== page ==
The Feminine Identity in the Domestic Coding of Beowulf

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Deb Proshad Halder
Sharon Campbell Phillips


The Anglo-Saxon epic poem, Beowulf, has received many views and reviews on various perspectives. Feministic or anti-feministic terrain is not unsought through this piece of work. This article aims to note on the binary opposition of the two female characters, Wealtheow, the wife of Hrothgar and Grendel’s mother. Both the characters are weighed with the balance of an Anglo-Saxon code, namely ‘Domestic Code’ proposed by Molter and the fate of them is decided upon that balance. An important thing to be noted in this article is that the female characters are viewed from a societal perspective, but not on the basis of their physique. Grendel’s mother exercises the social norms expected from the descendant of Cain. She is not distinctively appeared as a child bearing mother as is not done to Wealtheow as a queen of distinction. No question of survival can be traced here. They work as a programmed machine. But the matter of concern is that the programming of Grendel’s mother loses appropriateness with the consideration of values nourished by the society of     Beowulf.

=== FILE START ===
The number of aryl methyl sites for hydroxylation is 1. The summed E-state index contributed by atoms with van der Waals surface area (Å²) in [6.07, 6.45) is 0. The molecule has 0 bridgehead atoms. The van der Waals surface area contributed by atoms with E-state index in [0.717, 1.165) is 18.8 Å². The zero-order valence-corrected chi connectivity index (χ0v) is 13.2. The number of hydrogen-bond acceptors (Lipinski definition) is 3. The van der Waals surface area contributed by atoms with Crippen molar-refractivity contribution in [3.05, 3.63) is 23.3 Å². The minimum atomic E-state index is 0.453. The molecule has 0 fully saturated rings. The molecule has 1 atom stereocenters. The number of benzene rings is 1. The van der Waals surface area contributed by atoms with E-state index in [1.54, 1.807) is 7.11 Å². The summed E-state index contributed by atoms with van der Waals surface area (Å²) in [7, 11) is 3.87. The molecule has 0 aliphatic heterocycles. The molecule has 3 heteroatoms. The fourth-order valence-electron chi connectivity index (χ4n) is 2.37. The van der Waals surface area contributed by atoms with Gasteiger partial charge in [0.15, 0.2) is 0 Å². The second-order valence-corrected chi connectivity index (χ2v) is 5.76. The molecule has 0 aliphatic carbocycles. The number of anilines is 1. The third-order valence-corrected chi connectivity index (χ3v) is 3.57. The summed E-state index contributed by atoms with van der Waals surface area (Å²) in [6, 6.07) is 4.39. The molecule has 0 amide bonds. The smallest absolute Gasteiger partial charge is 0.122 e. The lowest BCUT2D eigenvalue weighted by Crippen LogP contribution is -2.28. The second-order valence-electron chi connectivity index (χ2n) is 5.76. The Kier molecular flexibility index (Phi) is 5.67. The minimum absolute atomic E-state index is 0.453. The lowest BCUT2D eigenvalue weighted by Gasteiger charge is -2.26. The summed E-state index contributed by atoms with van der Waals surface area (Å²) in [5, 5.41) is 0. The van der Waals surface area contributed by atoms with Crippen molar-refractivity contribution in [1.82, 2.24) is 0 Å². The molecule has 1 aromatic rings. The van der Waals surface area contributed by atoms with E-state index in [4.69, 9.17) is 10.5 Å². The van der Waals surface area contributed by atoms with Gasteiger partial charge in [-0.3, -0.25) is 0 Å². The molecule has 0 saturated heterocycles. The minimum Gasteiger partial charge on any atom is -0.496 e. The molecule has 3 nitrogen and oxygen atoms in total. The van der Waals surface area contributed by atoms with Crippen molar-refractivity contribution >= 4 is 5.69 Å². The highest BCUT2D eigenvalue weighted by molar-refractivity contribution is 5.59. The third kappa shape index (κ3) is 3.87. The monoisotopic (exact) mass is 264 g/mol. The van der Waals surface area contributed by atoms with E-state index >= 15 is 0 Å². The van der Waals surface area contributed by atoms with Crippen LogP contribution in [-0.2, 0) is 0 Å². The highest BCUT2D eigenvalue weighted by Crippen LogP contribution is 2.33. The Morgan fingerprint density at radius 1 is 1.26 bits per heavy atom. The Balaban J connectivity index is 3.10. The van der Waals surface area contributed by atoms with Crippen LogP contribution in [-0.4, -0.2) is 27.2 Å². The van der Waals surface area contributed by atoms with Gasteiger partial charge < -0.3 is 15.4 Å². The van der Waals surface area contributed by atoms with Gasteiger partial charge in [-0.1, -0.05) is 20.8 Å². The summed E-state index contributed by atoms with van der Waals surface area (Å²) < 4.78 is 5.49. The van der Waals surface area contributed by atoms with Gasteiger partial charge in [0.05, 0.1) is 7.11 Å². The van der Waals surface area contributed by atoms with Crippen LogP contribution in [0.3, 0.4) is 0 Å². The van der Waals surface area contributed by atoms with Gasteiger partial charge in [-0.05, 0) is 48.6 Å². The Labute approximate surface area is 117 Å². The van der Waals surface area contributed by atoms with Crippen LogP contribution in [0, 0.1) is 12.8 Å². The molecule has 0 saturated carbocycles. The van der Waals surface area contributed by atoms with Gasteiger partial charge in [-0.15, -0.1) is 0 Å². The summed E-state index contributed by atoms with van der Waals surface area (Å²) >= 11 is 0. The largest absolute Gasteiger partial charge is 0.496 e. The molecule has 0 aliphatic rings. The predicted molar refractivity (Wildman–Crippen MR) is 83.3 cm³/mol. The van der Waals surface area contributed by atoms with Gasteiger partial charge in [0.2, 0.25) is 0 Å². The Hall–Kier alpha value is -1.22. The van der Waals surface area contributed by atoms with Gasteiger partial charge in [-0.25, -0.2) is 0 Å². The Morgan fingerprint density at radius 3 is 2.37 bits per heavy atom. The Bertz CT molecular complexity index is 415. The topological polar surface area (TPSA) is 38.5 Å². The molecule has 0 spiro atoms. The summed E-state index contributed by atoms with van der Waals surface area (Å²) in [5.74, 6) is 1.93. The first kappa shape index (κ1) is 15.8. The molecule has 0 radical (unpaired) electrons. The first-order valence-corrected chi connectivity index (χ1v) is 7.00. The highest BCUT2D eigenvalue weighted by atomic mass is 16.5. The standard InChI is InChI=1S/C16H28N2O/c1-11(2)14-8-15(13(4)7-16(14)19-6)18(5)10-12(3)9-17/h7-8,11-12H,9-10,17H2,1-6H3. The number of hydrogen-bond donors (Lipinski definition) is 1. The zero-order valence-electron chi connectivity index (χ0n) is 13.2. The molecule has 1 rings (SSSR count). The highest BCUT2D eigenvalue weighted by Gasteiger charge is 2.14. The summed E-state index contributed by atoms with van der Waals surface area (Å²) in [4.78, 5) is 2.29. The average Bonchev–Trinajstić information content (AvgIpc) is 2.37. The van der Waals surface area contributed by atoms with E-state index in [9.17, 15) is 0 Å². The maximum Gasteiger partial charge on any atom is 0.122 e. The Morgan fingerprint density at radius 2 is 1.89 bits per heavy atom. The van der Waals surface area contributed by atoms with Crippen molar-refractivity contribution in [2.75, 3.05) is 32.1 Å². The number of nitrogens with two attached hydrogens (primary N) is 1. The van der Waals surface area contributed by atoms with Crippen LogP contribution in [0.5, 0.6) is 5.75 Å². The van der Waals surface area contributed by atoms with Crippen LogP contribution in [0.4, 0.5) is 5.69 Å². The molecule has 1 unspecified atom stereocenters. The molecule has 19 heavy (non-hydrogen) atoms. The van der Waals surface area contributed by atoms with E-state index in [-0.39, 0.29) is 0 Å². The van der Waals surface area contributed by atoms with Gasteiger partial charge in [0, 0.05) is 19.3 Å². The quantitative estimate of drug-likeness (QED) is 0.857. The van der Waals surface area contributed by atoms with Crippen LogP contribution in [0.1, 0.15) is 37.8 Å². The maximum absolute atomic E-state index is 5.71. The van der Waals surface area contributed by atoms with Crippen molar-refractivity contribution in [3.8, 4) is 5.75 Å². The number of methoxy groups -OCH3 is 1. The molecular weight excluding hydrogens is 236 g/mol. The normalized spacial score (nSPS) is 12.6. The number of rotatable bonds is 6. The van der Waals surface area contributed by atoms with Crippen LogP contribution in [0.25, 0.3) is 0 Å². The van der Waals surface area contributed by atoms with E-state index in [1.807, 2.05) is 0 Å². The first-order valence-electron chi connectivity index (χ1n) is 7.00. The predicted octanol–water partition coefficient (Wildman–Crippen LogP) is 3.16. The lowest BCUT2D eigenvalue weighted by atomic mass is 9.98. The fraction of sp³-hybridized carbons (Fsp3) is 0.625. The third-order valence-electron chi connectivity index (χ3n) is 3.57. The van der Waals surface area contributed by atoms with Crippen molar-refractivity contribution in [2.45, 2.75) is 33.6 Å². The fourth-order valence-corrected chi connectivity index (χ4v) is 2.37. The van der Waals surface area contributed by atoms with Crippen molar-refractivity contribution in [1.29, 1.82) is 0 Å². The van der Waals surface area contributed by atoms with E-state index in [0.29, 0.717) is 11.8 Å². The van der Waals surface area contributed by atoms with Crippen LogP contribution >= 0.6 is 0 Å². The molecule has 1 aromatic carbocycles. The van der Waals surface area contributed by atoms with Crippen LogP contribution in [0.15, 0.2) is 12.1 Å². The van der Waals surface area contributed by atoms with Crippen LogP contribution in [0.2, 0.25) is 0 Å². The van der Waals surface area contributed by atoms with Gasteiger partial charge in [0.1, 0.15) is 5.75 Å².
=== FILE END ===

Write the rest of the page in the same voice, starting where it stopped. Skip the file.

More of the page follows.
Femininity, domestic code, Anglo-Saxon, identity, appropriateness, Beowulf.

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How to Cite
Halder, D. P., & Campbell Phillips, S. (2020). The Feminine Identity in the Domestic Coding of Beowulf. Asian Journal of Language, Literature and Culture Studies, 2(4), 1-5. Retrieved from
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